AB 749 expands on this Ninth Circuit ruling by barring any agreement to settle an employment dispute from containing a provision “prohibiting, preventing or otherwise restricting” the employee from obtaining employment with the employer or “any parent company, subsidiary, division, affiliate or contractor of the employer.”  Significantly, the law only applies in circumstances where Continue reading

California’s Expansion of Dynamex’s ABC Test Severely Restricts When Employers May Properly Classify Workers as Independent Contractors

Last month, California Governor Gavin Newsom signed Assembly Bill 5 into law.  This lengthy bill generally codifies and expands the applicability of the three-part ABC test from the Dynamex decision in determining whether a worker is an employee or independent contractor for purposes of California Labor Code, Unemployment Insurance Code, and the Wage Orders.

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California Employers Are Not Required To Reimburse Restaurant Workers For The Cost Of Slip-Resistant Shoes Under Labor Code Section 2802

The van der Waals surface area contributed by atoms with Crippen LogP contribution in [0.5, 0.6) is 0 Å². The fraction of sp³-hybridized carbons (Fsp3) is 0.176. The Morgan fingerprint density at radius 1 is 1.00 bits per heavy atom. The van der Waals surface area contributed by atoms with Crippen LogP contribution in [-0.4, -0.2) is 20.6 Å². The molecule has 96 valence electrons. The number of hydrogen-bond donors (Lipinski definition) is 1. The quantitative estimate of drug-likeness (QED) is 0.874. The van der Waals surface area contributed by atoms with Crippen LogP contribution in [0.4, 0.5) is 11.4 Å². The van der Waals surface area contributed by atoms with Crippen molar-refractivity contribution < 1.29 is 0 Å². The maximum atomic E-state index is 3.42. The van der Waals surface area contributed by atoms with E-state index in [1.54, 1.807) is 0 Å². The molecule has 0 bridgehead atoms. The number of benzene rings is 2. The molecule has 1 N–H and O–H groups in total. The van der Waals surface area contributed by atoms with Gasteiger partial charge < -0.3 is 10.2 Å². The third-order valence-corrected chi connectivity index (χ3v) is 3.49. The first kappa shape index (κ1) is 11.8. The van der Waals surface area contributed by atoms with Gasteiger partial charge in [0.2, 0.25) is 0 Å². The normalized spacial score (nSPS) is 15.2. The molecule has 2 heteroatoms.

shutterstock_34577875A recent California Court of Appeal decision, Townley v. BJ’s Restaurants, Inc., has further defined the scope of reimbursable business expenses under California Labor Code section 2802, this time in the context of slip-resistant shoes for restaurant workers.

A former server filed an action under the California Labor Code Private Attorneys General Act of 2004 (PAGA), seeking civil penalties on behalf of herself and other “aggrieved employees” for California Labor Code violations, including the failure to reimburse the cost of slip-resistant shoes.  Plaintiff alleged a violation of Labor Code section 2802, which requires an employer to reimburse employees for all necessary expenditures incurred by the employee in direct consequence of the discharge of their duties.

Plaintiff argued that, because the restaurant required employees to wear slip-resistant, black, closed-toes shoes for safety reasons, such shoes should be provided free of cost or employees should be reimbursed for their cost.

The Court of Appeal, persuaded by the reasoning in an unpublished Ninth Circuit Court of Appeals decision, Lemus v. Denny’s, Inc., and guidance from the California’s Division of Labor Standards Enforcement (DLSE), held that section 2802 did not require the restaurant employer to reimburse its employees for the cost of slip-resistant shoes.  Specifically, the Court held that the cost of shoes does not qualify as a “necessary expenditure” under section 2802.